Fall Out Boy, ‘Folie a Deux’ (Island)
Purists can stomp their Doc Martens all they want, but Fall Out Boy is the biggest punk-influenced act to emerge this decade. Not only do the Illinois quartet have platinum albums and hit singles, they’ve got reach. Lyricist/bassist Pete Wentz is a blogs’n’bloids mainstay, as well as the rare star with a successful vanity label (Decaydance), and hip-hop heavies like Timbaland and the Roots have sought out the AOR adenoids of singer-guitarist Patrick Stump. This isn’t a band; it’s an empire.
More on SPIN.com: >> Fall Out Boy’s Extravaganza Hits Chicago >> Pete Wentz and Ashlee Simpson’s Baby is Born >> Fall Out Boy Off-Key at Tour Opener >> Fall Out Boy Aim to Break World Record ?But is it one worth succumbing to? Folie à Deux, their third major- label album, boasts the puns-for-punters wordplay (e.g., “Dear gravity / You held me down,” from “Tiffany Blews”) and MTV interstitial-ready hooks of their past work. And while the gleaming power chords of “America’s Suitehearts” are predictably pogotastic, their left-field forays into disco rockabilly (“I Don’t Care”) and, yes, soulful balladry (“What a Catch, Donnie,” featuring Elvis Costello) are much more impressive.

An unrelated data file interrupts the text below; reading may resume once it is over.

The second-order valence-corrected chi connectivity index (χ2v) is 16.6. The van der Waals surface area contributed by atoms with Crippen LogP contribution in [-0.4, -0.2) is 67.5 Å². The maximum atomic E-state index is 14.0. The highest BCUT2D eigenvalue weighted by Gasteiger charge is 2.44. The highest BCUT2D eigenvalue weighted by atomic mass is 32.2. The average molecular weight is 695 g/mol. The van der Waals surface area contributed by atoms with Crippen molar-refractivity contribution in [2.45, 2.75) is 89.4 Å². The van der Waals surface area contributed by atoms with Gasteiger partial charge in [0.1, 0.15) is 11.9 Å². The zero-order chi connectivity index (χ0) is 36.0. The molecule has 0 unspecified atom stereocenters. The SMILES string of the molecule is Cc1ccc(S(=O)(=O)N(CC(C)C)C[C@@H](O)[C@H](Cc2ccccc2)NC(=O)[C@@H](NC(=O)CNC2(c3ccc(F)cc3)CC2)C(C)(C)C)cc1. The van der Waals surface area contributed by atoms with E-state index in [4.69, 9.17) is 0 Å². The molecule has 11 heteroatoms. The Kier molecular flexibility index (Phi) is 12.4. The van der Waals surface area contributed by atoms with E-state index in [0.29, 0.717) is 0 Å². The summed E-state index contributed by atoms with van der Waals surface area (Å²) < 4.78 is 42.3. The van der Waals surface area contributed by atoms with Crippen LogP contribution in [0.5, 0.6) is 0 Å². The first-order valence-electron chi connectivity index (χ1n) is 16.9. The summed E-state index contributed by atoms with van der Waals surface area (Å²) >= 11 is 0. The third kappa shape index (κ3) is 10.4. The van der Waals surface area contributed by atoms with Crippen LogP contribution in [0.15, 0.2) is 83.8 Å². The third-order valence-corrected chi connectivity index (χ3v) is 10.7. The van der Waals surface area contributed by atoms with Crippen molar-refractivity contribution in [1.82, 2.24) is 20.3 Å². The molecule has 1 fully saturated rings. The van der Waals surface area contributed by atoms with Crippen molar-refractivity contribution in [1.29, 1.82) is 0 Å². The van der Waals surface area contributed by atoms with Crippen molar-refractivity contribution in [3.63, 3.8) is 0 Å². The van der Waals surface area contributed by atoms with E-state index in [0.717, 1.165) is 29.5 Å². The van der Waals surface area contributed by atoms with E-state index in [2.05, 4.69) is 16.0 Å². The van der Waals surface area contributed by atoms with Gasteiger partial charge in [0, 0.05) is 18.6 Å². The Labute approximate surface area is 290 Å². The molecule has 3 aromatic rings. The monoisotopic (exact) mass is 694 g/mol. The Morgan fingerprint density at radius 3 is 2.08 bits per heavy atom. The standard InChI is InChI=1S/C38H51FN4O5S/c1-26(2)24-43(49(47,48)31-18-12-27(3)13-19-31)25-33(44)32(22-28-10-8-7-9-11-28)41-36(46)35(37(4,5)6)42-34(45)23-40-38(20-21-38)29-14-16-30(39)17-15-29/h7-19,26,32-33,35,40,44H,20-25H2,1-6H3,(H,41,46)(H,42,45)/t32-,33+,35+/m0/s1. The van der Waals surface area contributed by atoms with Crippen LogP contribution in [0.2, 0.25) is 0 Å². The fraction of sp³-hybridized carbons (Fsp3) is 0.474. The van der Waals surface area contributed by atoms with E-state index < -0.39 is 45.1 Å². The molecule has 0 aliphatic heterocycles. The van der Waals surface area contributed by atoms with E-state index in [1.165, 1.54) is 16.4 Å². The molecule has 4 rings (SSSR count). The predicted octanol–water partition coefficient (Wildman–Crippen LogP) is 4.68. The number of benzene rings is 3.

Unfortunately, Fall Out Boy rule with an iron fist. Potentially tight tunes like “The (Shipped) Gold Standard” are ‘roided out with bombastic keyboards, ham-handed guitar overdubs, rigid drumming, and grating compression. If the band could bring themselves to record with anything resembling subtlety, they might win over some skeptics. But they also might end up hanging with Lightspeed Champion. I suspect they’ll take the trade-off.
Watch: Fall Out Boy, “I Don’t Care”